Catch that Aussie census taker
Census records are some of the best records I have found when researching family history, because most census records give information about the whole family. But not in Australia. In this post I will try to send you in the right direction for your Australian census type research.
From 1971 to 1996 the ABS had a policy of destruction of the original census forms and their electronic representations, as well as field records. Prior to that it appears most material had been destroyed because of lack of storage facilities, and a fire.
If you think census takers have a hard time these days, take a look at one about to go on his route, which covered 600-700 square miles, in 1911. The 1911 census was the first national census in Australia.
|The Brisbane Courier 1 April 1911 (per. ABS)|
And the census was certainly different in the past:
|An 1841 NSW Census from the NSW Archives site|
Compared to just 1 page of the 2001 census:
The 2001 census offered, for the first time, an option to have personal data archived by the National Archives of Australia and released to the public 99 years later, and in 2001 only 54% of Australians agreed to do so. Looks like we will not have Australian census records for some time.
However, if you have relatives in the United Kingdom or the USA you are in luck! In this post we will look at Australian Resources, then in further posts at United Kingdon, USA, and other countries, and at the end of each post some tips and tricks, so hopefully it will not be too confusing.
Australian Census ResourcesFirstly, when did Australia start recording census type records?
|New South Wales||1788|
1841 Census - An indes of this can be searched online at the NSW Sate Archives site and there are 9354 entries in the index, some of them are not legible.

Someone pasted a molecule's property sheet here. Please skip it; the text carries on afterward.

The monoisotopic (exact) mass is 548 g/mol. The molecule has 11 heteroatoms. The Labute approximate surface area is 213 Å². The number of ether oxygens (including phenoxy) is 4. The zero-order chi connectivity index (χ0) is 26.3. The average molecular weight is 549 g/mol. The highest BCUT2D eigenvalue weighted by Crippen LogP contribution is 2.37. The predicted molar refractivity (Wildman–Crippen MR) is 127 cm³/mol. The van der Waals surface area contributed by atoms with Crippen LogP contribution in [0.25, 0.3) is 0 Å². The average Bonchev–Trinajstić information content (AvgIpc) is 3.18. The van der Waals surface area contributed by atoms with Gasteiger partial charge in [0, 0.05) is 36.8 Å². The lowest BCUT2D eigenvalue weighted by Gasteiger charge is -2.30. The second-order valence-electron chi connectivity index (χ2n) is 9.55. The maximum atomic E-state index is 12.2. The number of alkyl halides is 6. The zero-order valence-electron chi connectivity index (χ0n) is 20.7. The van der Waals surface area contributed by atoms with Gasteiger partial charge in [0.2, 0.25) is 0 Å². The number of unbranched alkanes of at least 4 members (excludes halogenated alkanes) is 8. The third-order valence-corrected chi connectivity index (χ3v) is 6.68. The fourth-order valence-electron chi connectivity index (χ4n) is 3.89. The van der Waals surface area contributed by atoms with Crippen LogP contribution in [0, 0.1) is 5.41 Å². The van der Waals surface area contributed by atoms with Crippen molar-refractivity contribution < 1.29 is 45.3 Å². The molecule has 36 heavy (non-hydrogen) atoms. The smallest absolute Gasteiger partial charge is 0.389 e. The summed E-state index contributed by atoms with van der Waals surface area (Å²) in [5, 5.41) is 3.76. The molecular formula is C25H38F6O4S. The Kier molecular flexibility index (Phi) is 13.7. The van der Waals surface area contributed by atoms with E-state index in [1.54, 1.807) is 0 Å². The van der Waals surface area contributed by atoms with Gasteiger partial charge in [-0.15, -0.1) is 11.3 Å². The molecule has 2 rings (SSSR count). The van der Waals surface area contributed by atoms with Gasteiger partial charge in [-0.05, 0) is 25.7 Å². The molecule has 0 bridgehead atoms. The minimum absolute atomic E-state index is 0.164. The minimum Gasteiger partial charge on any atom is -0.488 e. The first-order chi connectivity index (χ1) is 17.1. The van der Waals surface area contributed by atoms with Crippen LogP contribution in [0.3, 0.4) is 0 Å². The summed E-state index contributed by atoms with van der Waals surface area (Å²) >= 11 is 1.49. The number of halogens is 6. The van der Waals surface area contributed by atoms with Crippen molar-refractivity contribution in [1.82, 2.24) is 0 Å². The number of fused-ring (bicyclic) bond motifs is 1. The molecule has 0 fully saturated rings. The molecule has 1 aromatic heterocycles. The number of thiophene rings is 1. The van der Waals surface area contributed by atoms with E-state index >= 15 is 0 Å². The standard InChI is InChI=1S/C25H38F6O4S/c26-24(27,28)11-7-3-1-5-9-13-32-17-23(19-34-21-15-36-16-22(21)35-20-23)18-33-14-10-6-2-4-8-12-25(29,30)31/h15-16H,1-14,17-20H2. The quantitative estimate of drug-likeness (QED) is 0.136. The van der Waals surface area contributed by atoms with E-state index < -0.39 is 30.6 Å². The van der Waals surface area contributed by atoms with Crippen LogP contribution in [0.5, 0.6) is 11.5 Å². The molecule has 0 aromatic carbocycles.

1891 Census - these records are at the NSW State Archives on microfiche. Only the householders name is available, the rest of the people living in the house are not there.
Tasmania - 1837, 1838, 1842, 1843, 1848, 1851, and 1857. Some are available at Tasmanian Archives. Most of the individual returns (the forms recording details of each household) have not survived. These returns have been indexed by the name of the head of the household. Note that returns for many areas are incomplete, and the information recorded varies from year to year. - It's worth a try though!
So, in Australia we need to go to some resources other than census records.
These list the names of anyone registered to vote, so are not as comprehensive as census records, A guide to electoral rolls is a fantastic resource, as it tells you where all the Aust. Electoral rolls can be found. Some are on Ancestry.com & Find my Past.com - but not all of them.
One thing to remember is the electoral rolls started out as State rolls, and in 1903 became Commonwealth electoral rolls.
1787-1834 New South Wales and Tasmania, Australia, settler and convict lists, check Ancestry,com. (Read the NSW State Archives guide first!)
1842-1863 - These are held at the NSW State Archives. Click here for a comprehensive guide
1859-1929 - are held at the NSW State Library
1901 to January 2008 - These are available at the National Library
1903-1928 - Commonwealth electoral rolls are held at the NSW State Libaray
1930 onwards are combined Commonwealth and State rolls, available at the NSW State Library
More information guides
Victoria - Find out more from the Victoria State Library guide.
NSW - - check the NSW State Library
Queensland - check out the Qld State Library guide.
Comprehensive guide to musters and pre 1842 records - read this guide from the NSW State Archives
As there are very few census records, we need to look beyond them to try to locate ancestors. For a comprehensive list of where Land Records and Directories (eg. Sands) are held click here.
Newspapers can be a source of birth and death information, but often contain the names of several family members, and where they live - search Trove. Police Gazettes can be found at State Libraries, some are on Ancestry, Find My Past, and Trove.
Tips and Tricks
- The first step is to identify which state you may be looking for - then look at the guide for that state.
- When looking at electoral rolls, families will not be all together, look at the whole list of surnames and addresses to find more of the family.
- Don't be discouraged if you don't find early ancestors in the early colony records, remember they are mostly incomplete.
- Austrtalian Census records will usually only have the main householder listed & no-one else.
- Census records can tell you where your family was living at a particular time.
- Get creative, look for land records, directories, phone directories, almanacs, newspapers etc.